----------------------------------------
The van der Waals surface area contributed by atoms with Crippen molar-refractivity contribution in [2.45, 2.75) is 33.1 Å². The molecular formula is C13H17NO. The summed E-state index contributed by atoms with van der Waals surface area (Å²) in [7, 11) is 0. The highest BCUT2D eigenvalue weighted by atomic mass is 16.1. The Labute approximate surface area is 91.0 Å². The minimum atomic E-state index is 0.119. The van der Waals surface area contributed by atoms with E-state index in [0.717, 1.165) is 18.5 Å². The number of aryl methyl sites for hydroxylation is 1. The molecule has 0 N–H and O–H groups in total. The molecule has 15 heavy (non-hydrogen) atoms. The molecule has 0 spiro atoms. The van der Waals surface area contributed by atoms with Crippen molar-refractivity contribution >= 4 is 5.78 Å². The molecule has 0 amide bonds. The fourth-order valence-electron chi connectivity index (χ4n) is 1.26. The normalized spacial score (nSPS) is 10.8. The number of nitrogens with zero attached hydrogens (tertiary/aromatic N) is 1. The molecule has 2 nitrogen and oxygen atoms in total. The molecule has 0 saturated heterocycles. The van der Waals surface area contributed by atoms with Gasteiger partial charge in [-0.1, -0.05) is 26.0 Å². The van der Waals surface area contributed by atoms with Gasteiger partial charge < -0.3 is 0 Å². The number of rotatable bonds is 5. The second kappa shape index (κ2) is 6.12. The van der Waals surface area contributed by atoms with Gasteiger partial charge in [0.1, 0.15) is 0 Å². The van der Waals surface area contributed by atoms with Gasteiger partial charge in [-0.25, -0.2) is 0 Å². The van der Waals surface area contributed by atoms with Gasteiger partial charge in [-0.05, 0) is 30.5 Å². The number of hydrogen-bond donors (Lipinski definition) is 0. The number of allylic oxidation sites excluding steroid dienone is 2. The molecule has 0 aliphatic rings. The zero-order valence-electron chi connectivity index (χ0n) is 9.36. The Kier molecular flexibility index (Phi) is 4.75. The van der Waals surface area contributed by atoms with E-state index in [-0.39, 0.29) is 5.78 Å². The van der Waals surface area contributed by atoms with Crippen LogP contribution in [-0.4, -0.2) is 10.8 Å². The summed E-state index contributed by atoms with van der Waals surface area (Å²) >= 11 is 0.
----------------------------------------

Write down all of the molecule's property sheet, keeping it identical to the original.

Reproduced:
The van der Waals surface area contributed by atoms with Crippen molar-refractivity contribution in [2.45, 2.75) is 33.1 Å². The molecular formula is C13H17NO. The summed E-state index contributed by atoms with van der Waals surface area (Å²) in [7, 11) is 0. The highest BCUT2D eigenvalue weighted by atomic mass is 16.1. The Labute approximate surface area is 91.0 Å². The minimum atomic E-state index is 0.119. The van der Waals surface area contributed by atoms with E-state index in [0.717, 1.165) is 18.5 Å². The number of aryl methyl sites for hydroxylation is 1. The molecule has 0 N–H and O–H groups in total. The molecule has 15 heavy (non-hydrogen) atoms. The molecule has 0 spiro atoms. The van der Waals surface area contributed by atoms with Crippen molar-refractivity contribution >= 4 is 5.78 Å². The molecule has 0 amide bonds. The fourth-order valence-electron chi connectivity index (χ4n) is 1.26. The normalized spacial score (nSPS) is 10.8. The number of nitrogens with zero attached hydrogens (tertiary/aromatic N) is 1. The molecule has 2 nitrogen and oxygen atoms in total. The molecule has 0 saturated heterocycles. The van der Waals surface area contributed by atoms with Gasteiger partial charge in [-0.1, -0.05) is 26.0 Å². The van der Waals surface area contributed by atoms with Gasteiger partial charge < -0.3 is 0 Å². The number of rotatable bonds is 5. The second kappa shape index (κ2) is 6.12. The van der Waals surface area contributed by atoms with Gasteiger partial charge in [0.1, 0.15) is 0 Å². The van der Waals surface area contributed by atoms with Gasteiger partial charge in [-0.25, -0.2) is 0 Å². The van der Waals surface area contributed by atoms with Gasteiger partial charge in [-0.05, 0) is 30.5 Å². The number of hydrogen-bond donors (Lipinski definition) is 0. The number of allylic oxidation sites excluding steroid dienone is 2. The molecule has 0 aliphatic rings. The zero-order valence-electron chi connectivity index (χ0n) is 9.36. The Kier molecular flexibility index (Phi) is 4.75. The van der Waals surface area contributed by atoms with E-state index in [-0.39, 0.29) is 5.78 Å². The van der Waals surface area contributed by atoms with Crippen LogP contribution in [-0.4, -0.2) is 10.8 Å². The summed E-state index contributed by atoms with van der Waals surface area (Å²) >= 11 is 0.